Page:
In the late 1970s, increased oil production compensated for the low world market prices of Cameroon's agricultural exports and helped the country achieve a favorable balance of payments. From 1994 to 1997, the volume and value of Cameroon's exports increased annually, in part due to the CFA currency devaluation. Since 1997, Cameroon was able to finance it's debt, which reached $8.7 billion in 1998. As of the early 2000s, cocoa and lumber exports had declined, due in part to lower world commodity prices. Petroleum remains Cameroon's chief export commodity. Cameroon has been attempting to attract further foreign investment into offshore and onshore concessions to raise export earnings. Cameroon imports primarily semiprocessed products and other industrial goods, machinery, and food products.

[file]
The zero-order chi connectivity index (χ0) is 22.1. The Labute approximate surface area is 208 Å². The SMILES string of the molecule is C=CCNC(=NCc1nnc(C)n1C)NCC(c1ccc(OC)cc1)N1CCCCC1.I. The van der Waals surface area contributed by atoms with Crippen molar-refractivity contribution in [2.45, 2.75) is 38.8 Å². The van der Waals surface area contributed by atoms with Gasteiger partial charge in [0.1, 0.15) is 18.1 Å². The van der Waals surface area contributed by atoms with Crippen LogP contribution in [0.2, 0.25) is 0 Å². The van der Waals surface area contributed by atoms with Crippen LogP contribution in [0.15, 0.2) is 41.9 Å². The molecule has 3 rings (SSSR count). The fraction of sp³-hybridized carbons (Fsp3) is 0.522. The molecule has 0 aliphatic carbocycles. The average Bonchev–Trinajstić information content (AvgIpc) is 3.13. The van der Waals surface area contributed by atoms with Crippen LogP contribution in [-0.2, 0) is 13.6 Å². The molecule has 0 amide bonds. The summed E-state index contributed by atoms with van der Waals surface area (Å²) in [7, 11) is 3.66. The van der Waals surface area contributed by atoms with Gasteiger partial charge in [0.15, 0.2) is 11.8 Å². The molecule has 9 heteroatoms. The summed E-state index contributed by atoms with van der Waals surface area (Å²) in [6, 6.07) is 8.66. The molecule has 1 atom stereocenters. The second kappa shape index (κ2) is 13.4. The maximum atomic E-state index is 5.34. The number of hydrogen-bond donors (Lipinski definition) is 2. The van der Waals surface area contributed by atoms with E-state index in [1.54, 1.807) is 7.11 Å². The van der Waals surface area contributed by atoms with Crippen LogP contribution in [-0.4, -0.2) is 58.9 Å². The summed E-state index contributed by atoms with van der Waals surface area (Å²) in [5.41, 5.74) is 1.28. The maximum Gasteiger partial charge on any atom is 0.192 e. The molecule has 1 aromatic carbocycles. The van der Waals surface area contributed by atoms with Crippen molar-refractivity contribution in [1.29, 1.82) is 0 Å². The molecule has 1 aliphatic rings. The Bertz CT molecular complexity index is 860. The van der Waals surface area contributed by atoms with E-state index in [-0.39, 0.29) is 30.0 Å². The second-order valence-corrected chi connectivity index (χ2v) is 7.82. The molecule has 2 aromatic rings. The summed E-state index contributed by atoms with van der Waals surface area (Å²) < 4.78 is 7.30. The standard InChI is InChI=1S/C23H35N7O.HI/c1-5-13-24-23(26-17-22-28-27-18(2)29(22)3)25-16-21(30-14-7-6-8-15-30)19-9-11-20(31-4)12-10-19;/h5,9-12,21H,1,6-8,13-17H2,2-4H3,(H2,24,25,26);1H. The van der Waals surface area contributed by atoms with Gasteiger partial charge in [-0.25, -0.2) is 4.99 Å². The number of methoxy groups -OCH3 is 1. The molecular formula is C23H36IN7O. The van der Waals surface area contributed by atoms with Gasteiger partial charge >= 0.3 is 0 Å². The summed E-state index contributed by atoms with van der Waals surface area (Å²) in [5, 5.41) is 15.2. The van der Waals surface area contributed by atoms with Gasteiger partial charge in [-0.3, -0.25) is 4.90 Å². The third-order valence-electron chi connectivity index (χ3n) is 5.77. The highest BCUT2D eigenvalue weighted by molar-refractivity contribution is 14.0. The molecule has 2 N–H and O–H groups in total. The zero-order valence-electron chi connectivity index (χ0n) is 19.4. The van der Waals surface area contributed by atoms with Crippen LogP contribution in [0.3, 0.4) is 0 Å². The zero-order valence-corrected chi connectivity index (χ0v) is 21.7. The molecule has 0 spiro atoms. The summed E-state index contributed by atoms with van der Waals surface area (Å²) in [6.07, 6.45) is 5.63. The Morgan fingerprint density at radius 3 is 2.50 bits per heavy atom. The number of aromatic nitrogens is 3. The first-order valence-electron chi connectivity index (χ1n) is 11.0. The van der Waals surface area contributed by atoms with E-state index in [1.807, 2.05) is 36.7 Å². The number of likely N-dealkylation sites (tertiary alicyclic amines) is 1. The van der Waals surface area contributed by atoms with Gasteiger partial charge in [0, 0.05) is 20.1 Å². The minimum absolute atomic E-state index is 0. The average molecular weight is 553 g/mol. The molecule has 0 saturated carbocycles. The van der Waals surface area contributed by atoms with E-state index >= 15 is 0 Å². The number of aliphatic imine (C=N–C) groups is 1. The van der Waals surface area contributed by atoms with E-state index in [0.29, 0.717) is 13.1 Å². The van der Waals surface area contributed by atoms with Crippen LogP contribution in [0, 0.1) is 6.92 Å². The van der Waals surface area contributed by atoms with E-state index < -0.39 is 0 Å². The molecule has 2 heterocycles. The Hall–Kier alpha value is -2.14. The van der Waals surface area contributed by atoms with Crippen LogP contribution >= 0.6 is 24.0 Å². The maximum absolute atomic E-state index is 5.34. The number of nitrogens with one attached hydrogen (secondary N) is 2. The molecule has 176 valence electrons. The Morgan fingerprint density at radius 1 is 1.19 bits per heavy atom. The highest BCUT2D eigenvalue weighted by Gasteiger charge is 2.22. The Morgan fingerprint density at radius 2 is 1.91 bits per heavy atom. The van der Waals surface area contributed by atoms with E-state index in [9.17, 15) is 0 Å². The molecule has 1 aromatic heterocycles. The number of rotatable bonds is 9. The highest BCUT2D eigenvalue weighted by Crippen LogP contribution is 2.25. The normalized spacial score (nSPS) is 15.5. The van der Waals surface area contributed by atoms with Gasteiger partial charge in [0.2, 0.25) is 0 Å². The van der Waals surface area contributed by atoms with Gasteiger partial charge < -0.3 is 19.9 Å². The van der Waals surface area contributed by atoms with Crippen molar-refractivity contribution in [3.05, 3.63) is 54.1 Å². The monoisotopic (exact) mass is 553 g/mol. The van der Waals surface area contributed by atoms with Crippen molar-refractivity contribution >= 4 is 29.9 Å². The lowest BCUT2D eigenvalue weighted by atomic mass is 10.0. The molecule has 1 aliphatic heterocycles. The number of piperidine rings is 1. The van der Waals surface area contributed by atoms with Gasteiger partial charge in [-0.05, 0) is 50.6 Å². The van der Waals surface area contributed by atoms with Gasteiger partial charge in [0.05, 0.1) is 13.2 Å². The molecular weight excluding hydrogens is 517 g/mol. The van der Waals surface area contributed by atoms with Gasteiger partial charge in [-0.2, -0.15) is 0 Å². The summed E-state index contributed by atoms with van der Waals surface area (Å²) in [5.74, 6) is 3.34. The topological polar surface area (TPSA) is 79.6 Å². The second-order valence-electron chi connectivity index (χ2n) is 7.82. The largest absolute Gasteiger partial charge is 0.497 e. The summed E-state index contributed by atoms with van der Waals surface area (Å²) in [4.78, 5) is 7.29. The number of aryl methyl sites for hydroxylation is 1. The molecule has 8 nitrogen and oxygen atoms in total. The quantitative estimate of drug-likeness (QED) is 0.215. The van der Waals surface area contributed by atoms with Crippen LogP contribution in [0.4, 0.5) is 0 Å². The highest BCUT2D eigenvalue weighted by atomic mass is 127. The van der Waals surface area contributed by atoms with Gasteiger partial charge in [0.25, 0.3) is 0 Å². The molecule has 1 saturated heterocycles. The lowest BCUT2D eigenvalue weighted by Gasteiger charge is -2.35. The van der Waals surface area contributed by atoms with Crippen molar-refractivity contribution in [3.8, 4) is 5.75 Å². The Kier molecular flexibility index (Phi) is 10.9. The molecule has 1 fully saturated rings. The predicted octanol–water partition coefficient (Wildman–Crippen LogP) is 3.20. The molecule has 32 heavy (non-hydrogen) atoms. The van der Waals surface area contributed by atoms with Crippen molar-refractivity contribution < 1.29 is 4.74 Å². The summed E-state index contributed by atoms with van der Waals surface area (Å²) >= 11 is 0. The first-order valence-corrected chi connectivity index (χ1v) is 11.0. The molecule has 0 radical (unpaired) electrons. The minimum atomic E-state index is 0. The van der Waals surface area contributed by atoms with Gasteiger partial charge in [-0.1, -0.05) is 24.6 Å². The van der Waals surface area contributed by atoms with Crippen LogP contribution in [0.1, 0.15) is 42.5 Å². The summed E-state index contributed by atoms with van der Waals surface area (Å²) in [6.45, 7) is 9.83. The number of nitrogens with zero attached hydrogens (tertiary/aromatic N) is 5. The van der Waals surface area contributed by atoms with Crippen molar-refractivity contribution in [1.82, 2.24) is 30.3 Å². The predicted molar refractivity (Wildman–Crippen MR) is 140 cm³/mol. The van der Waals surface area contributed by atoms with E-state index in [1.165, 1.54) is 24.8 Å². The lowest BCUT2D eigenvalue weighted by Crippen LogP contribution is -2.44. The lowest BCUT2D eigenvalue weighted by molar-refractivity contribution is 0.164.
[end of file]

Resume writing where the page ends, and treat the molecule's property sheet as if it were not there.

The US Central Intelligence Agency (CIA) reports that in 2000 the purchasing power parity of Cameroon's exports was $2.1 billion while imports totaled $1.5 billion resulting in a trade surplus of $600 million.
The International Monetary Fund (IMF) reports that in 1995 Cameroon had exports of goods totaling $1.74 billion and imports totaling $1.11 billion. The services credit totaled $304 million and debit $499 million. The following table summarizes Cameroon's balance of payments as reported by the IMF for 1995 in millions of US dollars.
|Balance on goods||627|
|Balance on services||-194|
|Balance on income||-412|
|Direct investment abroad||-1|
|Direct investment in Cameroon||7|
|Portfolio investment assets||-26|
|Portfolio investment liabilities||…|
|Other investment assets||-147|
|Other investment liabilities||210|
|Net Errors and Omissions||-138|
|Reserves and Related Items||-15|